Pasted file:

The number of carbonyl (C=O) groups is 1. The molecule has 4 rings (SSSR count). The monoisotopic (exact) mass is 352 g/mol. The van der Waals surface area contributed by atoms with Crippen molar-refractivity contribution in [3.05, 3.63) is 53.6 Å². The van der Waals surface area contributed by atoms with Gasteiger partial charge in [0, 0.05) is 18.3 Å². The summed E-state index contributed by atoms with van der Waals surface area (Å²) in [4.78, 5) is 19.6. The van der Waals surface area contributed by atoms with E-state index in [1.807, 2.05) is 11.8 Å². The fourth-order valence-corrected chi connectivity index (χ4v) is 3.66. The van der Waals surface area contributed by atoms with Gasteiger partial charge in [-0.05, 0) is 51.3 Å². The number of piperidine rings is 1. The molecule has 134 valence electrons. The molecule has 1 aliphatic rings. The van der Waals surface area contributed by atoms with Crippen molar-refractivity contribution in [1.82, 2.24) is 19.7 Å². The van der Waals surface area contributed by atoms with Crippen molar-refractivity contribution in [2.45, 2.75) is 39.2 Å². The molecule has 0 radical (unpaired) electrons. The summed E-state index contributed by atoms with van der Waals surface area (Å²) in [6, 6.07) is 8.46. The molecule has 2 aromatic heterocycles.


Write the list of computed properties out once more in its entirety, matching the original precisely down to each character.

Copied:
The number of carbonyl (C=O) groups is 1. The molecule has 4 rings (SSSR count). The monoisotopic (exact) mass is 352 g/mol. The van der Waals surface area contributed by atoms with Crippen molar-refractivity contribution in [3.05, 3.63) is 53.6 Å². The van der Waals surface area contributed by atoms with Gasteiger partial charge in [0, 0.05) is 18.3 Å². The summed E-state index contributed by atoms with van der Waals surface area (Å²) in [4.78, 5) is 19.6. The van der Waals surface area contributed by atoms with E-state index in [1.807, 2.05) is 11.8 Å². The fourth-order valence-corrected chi connectivity index (χ4v) is 3.66. The van der Waals surface area contributed by atoms with Gasteiger partial charge in [-0.05, 0) is 51.3 Å². The number of piperidine rings is 1. The molecule has 134 valence electrons. The molecule has 1 aliphatic rings. The van der Waals surface area contributed by atoms with Crippen molar-refractivity contribution in [1.82, 2.24) is 19.7 Å². The van der Waals surface area contributed by atoms with Crippen molar-refractivity contribution in [2.45, 2.75) is 39.2 Å². The molecule has 0 radical (unpaired) electrons. The summed E-state index contributed by atoms with van der Waals surface area (Å²) in [6, 6.07) is 8.46. The molecule has 2 aromatic heterocycles.